Wood chips from Virginia to Colorado?

Dear Don't Move Firewood,

I would like to bring some hickory wood chips (from a tree on my property in Virginia) to Colorado for my son to use for smoking meat. I don't want to move any infestation to Colorado, but hickory does not seem to be on any Virginia or Colorado site as a problem tree and as these are just chips, so would it be okay to transfer them to him? (ed. note: lightly edited for clarity)

Yours,

Virginia Resident

 

Dear Virginia Resident,

At first glance, bringing hickory chips from Virginia to Colorado seems like it might be OK- but it is actually in violation of the North American Gypsy Moth quarantine. Because gypsy moth egg sacs are commonly laid on all sorts of trees in Virginia (including hickory trees), and because the egg sacs are pretty small and could easily pass undamaged through a chipper, you can't bring hickory chips from your tree in Virginia to your son's place in Colorado.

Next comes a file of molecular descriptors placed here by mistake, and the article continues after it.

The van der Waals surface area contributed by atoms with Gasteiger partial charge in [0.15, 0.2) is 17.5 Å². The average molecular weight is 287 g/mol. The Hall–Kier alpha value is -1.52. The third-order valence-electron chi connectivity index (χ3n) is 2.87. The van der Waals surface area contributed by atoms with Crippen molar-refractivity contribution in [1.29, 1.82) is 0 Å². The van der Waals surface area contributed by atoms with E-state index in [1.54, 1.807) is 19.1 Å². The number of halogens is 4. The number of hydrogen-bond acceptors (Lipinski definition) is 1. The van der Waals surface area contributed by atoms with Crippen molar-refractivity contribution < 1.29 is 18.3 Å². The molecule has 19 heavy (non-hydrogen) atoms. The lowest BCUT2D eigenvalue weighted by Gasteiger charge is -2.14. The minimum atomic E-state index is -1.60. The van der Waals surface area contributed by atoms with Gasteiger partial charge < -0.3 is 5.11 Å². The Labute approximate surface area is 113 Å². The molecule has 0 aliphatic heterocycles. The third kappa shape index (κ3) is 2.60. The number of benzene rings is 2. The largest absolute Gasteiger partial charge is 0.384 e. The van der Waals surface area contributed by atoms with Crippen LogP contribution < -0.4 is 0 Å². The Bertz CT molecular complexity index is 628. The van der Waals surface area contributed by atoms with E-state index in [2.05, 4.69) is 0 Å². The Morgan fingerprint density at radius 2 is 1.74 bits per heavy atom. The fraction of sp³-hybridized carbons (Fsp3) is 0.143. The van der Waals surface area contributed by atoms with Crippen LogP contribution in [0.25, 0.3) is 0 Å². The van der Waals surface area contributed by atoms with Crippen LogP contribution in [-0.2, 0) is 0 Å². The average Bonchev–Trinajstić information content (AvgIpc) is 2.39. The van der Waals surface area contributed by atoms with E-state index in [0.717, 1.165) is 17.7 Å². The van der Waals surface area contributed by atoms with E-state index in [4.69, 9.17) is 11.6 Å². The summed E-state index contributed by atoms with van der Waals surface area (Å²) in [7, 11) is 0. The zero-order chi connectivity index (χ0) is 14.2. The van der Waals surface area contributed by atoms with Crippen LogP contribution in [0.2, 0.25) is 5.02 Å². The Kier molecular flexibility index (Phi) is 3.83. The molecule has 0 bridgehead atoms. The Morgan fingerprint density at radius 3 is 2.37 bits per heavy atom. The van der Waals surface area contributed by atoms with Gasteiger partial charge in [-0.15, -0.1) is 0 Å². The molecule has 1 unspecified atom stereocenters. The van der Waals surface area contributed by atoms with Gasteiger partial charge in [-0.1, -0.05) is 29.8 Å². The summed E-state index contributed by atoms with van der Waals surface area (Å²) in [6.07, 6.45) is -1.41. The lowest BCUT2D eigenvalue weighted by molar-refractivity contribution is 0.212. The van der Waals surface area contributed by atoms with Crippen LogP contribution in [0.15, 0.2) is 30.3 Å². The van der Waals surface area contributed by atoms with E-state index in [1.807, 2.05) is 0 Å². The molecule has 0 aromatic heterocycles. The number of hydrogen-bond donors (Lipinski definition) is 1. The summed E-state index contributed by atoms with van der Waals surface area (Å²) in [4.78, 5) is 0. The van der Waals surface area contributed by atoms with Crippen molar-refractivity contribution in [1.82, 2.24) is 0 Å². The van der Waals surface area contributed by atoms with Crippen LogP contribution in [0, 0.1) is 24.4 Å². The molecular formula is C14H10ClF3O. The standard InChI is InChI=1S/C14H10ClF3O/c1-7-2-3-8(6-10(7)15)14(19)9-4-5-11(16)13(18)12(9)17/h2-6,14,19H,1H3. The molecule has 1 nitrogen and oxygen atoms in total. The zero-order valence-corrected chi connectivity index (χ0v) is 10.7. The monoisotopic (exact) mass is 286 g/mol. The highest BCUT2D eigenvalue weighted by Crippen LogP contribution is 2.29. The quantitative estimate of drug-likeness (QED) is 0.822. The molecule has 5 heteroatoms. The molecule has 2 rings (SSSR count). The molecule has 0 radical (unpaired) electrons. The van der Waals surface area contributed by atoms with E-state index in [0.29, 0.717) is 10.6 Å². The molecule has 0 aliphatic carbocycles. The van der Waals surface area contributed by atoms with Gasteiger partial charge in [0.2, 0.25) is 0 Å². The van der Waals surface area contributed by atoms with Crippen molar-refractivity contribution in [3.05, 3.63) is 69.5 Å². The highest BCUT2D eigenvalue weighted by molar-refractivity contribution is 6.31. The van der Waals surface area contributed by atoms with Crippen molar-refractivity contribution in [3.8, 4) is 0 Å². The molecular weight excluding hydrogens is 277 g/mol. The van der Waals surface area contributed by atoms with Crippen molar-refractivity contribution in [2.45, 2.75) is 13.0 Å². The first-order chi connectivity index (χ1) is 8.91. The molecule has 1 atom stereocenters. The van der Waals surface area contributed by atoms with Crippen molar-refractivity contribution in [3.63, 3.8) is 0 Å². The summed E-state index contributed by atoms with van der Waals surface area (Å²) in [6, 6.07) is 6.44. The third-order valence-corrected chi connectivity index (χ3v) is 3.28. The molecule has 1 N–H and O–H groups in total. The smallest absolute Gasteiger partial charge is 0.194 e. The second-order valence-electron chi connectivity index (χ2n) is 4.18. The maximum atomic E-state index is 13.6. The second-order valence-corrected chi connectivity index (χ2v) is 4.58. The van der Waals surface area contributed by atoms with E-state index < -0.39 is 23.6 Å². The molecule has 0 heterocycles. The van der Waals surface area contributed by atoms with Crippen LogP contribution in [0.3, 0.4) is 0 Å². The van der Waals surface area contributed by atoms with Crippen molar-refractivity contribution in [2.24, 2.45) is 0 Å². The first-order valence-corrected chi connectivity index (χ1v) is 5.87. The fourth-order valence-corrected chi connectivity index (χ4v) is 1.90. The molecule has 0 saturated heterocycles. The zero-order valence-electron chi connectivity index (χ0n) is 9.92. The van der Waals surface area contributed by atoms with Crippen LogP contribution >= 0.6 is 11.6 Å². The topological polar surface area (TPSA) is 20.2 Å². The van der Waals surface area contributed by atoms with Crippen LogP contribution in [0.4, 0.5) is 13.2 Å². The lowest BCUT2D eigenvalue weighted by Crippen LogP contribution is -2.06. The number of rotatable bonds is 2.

Here's a complete explanation provided by John Kaltenbach with the Colorado Department of Agriculture:

"This is actually a very good example of a risk that is not so obvious. We do not have Hickory in Colorado, but we also do not have gypsy moth. There is a federal quarantine for the European gypsy moth (Lymantria dispar)  that includes most of Virginia (see map). Anything that the gypsy moth can lay eggs upon is subject to the USDA gypsy moth quarantine and is not to be moved without treatment. Hickory is a host tree for gypsy moth, so that increases the possibility that gypsy moth egg masses could be laid on the hickory tree being cut down. One gypsy moth egg mass may have up to 500 eggs and some will survive chipping. 

While this may seem like an unlikely transfer of pests, that is how many of them have traveled across the country. Twenty years ago Colorado had two separate infestations of gypsy moth that were successfully eradicated. We do not want to spend the time and effort eradicating this pest again." 

 

Here are some good resources: